The following hypotheticals help illustrate the Court's conclusion.
Hypo # 1. H and W, husband and wife buy Blackacre as tenants by the entirety in January, 1980. The value of Blackacre is a $ 100,000. As a result, each own an undivided interest of $ 50,000 plus the right of survivorship. H and W subsequently encumber Blackacre with $ 50,000 in mortgages. Afterwards, H and W have equity of $ 50,000 of which each would have an undivided one-half interest of $ 25,000 plus the right of survivorship (= 1/2 x (value - mortgages)).
In April, 1980 a federal tax lien of $ 60,000 attaches to H's interest in Blackacre.
All other things being equal, in April 1980, both H and W would retain an undivided one-half interest equal to $ 25,000 plus the right of survivorship; the Government, however, has a claim in H's interest.
In November, 1980, H transfers his encumbered interest to W. W now owns the entire fee; but, because the lien follows Blackacre, her fee is subject to the lien. She receives H's $ 25,000 interest plus the lien. Thus, when added with her original interest, she now owns all $ 50,000 in equity. While the IRS can enforce its entire tax lien without limitation, if the IRS were to foreclose on Blackacre after the transfer, ignoring W's right of survivorship, it could only recover what H would have -- $ 25,000.
The above hypothetical assumed throughout the value of Blackacre remained constant. The Court will now relax that.
Hypo # 2. Same facts a Hypo #1 (i.e., mortgages that are senior to the lien total $ 50,000 lien is $ 60,000), except prior to the transfer from H to W, the value of Blackacre appreciated (due to a rising real estate market) to $ 500,000. Prior to the transfer, all other things being equal, H would own an undivided one-half interest of $ 225,000 (one-half of $ 500,000 less $ 50,000 (mortgage)) plus the right of survivorship, subject to the lien. However, in this hypothetical, H's interest is sufficient to cover his entire tax liability of $ 60,000. Accordingly, the Government could receive $ 60,000 from H's $ 225,000 interest.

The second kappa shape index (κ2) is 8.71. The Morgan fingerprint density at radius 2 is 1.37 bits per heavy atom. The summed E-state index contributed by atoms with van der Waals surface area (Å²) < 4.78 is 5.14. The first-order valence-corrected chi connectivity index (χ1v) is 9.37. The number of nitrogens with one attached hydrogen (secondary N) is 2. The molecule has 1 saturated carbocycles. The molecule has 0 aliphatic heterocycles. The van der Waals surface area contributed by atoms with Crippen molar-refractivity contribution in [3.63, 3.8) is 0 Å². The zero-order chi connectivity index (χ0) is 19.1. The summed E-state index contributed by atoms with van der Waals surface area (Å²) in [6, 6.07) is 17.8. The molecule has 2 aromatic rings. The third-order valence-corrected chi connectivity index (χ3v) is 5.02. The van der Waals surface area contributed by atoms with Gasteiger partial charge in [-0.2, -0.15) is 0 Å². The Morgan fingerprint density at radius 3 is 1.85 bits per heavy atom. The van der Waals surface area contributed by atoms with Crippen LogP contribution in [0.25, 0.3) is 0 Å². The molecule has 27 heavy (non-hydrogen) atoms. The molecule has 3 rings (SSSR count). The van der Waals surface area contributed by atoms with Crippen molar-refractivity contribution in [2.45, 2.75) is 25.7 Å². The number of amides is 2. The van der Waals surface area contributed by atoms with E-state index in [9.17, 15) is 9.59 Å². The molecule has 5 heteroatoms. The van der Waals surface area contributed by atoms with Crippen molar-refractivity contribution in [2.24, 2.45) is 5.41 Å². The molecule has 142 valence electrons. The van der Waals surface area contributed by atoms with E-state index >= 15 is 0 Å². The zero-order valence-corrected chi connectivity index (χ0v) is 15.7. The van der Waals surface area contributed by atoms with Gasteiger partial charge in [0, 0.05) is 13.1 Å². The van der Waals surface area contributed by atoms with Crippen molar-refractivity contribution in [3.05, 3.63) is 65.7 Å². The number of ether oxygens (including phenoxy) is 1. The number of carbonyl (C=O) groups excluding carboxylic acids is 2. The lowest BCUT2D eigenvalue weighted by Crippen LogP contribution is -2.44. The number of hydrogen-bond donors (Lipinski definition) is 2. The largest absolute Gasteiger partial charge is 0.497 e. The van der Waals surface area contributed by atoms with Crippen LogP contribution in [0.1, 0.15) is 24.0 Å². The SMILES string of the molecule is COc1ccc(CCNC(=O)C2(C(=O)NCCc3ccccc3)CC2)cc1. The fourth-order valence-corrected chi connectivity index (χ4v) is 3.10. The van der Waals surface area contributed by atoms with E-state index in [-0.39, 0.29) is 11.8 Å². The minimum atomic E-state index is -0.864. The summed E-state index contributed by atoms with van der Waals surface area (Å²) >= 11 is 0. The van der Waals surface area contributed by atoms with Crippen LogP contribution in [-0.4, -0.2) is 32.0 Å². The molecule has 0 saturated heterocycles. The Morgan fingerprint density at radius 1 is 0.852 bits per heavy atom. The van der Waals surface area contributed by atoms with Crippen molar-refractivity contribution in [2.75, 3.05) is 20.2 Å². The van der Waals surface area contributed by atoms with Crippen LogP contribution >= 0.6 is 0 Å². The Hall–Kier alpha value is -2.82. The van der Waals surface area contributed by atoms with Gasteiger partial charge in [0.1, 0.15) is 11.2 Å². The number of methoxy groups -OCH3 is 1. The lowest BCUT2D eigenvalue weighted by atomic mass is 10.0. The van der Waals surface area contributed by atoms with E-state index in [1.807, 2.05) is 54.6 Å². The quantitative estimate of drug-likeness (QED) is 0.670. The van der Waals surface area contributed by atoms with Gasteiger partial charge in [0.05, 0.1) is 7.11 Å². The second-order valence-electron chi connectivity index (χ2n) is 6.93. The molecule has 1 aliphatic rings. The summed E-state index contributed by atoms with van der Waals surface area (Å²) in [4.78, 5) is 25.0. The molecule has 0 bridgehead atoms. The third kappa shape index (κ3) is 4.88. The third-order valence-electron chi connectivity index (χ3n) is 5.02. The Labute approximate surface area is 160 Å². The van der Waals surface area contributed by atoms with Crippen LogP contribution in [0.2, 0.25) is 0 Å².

After the transfer, the lien follows Blackacre; W owns the fee which is encumbered by the lien; and H owns nothing. It would be absurd to increase the amount the Government could receive to the full $ 225,000 that H transferred when H's liability is only $ 60,000.
Would the result be any different if there was negative equity at the time of the transfer?
Hypo # 3. Same facts as Hypos #1 and 2 -- i.e., mortgages that are senior to the tax lien total $ 50,000; lien is $ 60,000 with no interest or penalties-- except here the value of Blackacre is $ 20,000. Before the transfer, both H and W have a negative equity in the amount of $ 15,000 (= 1/2 x (value - mortgages)) of which H's interest is constrained by the lien.
This hypothetical illustrates that where there is negative (or insufficient) equity, the Government's only hope for recovering any amount of the lien is based on an increase in value of Blackacre. However speculative, this hope prevents the lien from being worthless. Nevertheless, whatever speculative value such a lien has is dependent on whether title is still in the debtor/taxpayer.
Thus, the Court concludes that while the Government need not fix the amount of Mr. Sylvester's tax liability at the time Mr. Sylvester transferred his title and interest to Mrs. Sylvester, it cannot recover more from a foreclosure sale than his interest, up to the value of the total tax liability. Under these facts, the Government may receive a one-half interest in the Property valued at the time Mr. Sylvester transferred his title and interest to Mrs. Sylvester, subject to other liens or mortgages that had priority.
No one disputes that the amount due on the lien as of November 5, 1979 was $ 62,523.21, and because of, inter alia, interest, the total amount due as of September 30, 1993 was $ 274,612.26. It is uncontested that Mr. Sylvester transferred his interest on October 3, 1980. However, it is a genuine issue of material fact what the value of his interest was on that date. Additionally, there is nothing before the Court that suggests the total value of other liens, mortgages, etc., or their priority vis-a-vis the federal tax lien on that date.